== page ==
In his Dialogues Concerning Natural Religion, the 18th Century Scottish philosopher David Hume alluded to the problem as follows:

But when we look beyond human affairs… when we carry our speculations into the two eternities, before and after the present state of things; into the creations and formulation of the universe; the existence and properties of spirits; the powers and operations of one universal Spirit existing without beginning and without end; omnipotent, omniscient, immutable, infinite and incomprehensible: We must be far removed from the smallest tendency to scepticism not to be apprehensive, that we have here got quite the reach of our faculties.
The file size is large, please be patient whilst the podcast buffers/downloads/commits itself to the flames

Part I. The Via Negativa
Part II. Saint Thomas Aquinas and Ludwig Wittgenstein
Part III. The Verification and Falsification Principles
Part IV. Further Analysis and Discussion

Episode 37, Religious Language (Part II – Thomas Aquinas and Ludwig Wittgenstein)

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Welcome to Episode 37 (Part II of IV), where we'll be discussing Saint Thomas Aquinas and Ludwig Wittgenstein.

Broadly speaking, the term 'religious language' refers to statements or claims made about God or gods. Many problems arise in the field of religious language, but our principal focus in this episode will be the problems that arise within the Abrahamic religions (that is, Judaism, Christianity and Islam). Simply put, it is unclear how one could use human-made language, to talk meaningfully about something infinitely powerful, infinitely knowledgeable and infinitely loving. This problem is worrisome to believers as it has the potential to undermine their traditions; if we cannot speak meaningfully about God, then the texts and teachings of Abrahamic faiths can only be deemed unintelligible (i.e. impossible to understand). 

In his Dialogues Concerning Natural Religion, the 18th Century Scottish philosopher David Hume alluded to the problem as follows:

But when we look beyond human affairs… when we carry our speculations into the two eternities, before and after the present state of things; into the creations and formulation of the universe; the existence and properties of spirits; the powers and operations of one universal Spirit existing without beginning and without end; omnipotent, omniscient, immutable, infinite and incomprehensible: We must be far removed from the smallest tendency to scepticism not to be apprehensive, that we have here got quite the reach of our faculties.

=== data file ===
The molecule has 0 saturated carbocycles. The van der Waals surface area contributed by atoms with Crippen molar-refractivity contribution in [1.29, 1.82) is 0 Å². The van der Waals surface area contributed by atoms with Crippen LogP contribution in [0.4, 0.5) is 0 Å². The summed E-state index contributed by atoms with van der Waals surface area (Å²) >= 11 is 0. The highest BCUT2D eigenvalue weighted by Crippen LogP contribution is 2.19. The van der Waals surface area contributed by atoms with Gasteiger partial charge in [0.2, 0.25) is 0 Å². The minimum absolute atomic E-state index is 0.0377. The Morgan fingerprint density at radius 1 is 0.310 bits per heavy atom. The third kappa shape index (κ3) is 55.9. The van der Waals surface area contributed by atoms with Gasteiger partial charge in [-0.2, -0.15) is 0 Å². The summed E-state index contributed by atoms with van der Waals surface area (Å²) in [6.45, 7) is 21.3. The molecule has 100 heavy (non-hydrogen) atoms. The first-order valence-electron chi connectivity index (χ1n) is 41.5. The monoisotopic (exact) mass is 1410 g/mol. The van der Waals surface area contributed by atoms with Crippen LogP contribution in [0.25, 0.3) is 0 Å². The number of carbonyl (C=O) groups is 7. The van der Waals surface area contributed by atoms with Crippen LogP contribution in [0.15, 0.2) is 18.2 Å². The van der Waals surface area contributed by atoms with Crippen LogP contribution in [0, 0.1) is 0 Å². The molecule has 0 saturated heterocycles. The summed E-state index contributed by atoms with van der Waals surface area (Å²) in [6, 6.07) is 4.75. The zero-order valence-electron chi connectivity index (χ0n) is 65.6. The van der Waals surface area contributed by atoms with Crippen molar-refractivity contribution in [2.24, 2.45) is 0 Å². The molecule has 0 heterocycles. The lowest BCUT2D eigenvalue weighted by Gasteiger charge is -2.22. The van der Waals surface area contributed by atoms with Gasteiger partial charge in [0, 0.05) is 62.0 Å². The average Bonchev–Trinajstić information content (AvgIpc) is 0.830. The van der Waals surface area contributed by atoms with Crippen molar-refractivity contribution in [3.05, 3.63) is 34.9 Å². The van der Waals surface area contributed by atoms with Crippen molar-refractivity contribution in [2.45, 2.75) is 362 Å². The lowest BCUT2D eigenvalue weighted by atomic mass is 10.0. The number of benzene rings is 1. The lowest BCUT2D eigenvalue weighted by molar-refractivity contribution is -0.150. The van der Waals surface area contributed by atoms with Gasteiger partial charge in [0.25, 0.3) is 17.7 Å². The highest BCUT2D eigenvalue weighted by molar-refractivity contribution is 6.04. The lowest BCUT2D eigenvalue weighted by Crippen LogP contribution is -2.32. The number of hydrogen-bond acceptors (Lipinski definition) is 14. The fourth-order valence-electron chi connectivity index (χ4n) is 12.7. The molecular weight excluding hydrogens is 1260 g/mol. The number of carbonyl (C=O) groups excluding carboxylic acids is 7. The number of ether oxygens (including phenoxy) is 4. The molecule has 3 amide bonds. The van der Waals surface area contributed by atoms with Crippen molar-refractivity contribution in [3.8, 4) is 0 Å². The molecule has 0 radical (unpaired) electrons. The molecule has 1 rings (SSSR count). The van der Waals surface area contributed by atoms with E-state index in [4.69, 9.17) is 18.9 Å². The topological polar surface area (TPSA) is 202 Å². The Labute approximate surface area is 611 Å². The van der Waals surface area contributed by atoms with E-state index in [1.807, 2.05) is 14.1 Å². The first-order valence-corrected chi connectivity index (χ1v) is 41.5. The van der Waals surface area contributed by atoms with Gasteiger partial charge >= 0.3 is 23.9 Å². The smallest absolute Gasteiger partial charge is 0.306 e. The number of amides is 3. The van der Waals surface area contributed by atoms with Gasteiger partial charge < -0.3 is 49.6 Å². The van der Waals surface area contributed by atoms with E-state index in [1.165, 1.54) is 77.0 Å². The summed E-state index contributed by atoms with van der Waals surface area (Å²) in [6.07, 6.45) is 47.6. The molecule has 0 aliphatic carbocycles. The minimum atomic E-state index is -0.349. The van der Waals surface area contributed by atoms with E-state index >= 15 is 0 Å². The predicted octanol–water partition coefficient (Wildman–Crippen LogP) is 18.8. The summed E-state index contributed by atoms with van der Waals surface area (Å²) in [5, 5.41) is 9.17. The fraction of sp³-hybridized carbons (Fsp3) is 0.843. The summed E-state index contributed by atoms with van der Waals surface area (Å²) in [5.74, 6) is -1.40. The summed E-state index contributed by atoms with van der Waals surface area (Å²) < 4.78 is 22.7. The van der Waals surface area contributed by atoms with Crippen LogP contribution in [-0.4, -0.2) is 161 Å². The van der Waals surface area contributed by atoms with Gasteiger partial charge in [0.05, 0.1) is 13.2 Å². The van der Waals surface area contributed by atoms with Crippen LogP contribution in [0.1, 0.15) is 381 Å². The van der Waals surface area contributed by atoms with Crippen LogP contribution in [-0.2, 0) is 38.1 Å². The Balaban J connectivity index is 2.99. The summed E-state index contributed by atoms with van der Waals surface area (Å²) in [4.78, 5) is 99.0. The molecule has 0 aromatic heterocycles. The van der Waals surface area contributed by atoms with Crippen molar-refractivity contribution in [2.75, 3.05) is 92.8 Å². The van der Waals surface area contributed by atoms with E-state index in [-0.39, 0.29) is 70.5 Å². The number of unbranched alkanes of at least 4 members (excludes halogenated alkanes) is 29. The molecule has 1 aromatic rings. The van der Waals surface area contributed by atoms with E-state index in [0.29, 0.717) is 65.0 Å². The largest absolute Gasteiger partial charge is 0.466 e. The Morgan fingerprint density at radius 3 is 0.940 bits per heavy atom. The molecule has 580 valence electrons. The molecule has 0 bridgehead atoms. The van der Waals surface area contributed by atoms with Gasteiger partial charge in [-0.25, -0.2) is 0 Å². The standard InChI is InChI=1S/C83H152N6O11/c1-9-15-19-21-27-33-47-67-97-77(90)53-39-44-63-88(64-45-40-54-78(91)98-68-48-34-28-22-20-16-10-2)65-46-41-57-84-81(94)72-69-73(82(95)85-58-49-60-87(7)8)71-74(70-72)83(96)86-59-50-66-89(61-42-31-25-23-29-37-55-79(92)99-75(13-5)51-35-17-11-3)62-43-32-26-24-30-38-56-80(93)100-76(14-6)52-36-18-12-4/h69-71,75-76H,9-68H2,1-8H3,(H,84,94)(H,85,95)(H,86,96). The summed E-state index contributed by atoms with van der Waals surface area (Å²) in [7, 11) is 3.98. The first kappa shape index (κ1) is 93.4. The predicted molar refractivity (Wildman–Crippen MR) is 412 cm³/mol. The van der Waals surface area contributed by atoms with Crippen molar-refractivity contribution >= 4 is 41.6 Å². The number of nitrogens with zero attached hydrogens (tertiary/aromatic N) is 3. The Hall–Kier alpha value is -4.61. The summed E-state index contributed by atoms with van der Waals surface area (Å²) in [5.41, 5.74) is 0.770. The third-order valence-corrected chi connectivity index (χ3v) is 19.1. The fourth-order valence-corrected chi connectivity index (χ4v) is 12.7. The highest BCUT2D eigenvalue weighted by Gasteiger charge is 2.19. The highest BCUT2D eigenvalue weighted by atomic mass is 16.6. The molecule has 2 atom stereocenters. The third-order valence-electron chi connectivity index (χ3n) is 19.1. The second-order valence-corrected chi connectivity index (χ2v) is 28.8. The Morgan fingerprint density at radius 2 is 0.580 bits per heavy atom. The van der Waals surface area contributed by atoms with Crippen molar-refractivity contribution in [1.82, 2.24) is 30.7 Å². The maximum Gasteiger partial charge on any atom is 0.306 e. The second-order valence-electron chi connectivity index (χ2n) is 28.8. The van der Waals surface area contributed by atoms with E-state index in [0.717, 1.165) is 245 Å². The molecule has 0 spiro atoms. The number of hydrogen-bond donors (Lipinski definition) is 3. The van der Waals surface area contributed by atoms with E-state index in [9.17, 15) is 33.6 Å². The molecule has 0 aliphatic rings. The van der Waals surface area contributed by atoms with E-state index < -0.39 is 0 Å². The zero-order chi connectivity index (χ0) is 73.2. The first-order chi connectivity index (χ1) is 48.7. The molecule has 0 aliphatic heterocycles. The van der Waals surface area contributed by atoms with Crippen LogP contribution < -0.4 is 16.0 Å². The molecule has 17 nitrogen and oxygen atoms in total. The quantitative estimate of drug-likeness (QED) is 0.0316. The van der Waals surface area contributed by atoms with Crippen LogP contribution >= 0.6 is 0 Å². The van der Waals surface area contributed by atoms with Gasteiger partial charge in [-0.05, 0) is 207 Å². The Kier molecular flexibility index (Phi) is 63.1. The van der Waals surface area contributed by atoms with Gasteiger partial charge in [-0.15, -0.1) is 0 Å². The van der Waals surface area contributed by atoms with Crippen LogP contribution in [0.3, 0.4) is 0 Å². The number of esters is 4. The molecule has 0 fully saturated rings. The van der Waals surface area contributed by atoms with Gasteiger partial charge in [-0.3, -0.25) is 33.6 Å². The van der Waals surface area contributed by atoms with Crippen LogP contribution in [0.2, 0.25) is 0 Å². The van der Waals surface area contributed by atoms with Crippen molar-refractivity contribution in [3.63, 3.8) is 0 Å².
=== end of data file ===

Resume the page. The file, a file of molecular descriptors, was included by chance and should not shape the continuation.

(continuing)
The file size is large, please be patient whilst the podcast buffers/downloads/commits itself to the flames

Part I. The Via Negativa
Part II. Saint Thomas Aquinas and Ludwig Wittgenstein
Part III. The Verification and Falsification Principles
Part IV. Further Analysis and Discussion

Episode 37, Religious Language (Part I – The Via Negativa)

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Welcome to Episode 37 (Part I of IV), where we'll be discussing religious language and 'the via negativa', also known as 'the apophatic way'.

Broadly speaking, the term 'religious language' refers to statements or claims made about God or gods. Many problems arise in the field of religious language, but our principal focus in this episode will be the problems that arise within the Abrahamic religions (that is, Judaism, Christianity and Islam). Simply put, it is unclear how one could use human-made language, to talk meaningfully about something infinitely powerful, infinitely knowledgeable and infinitely loving. This problem is worrisome to believers as it has the potential to undermine their traditions; if we cannot speak meaningfully about God, then the texts and teachings of Abrahamic faiths can only be deemed unintelligible (i.e. impossible to understand).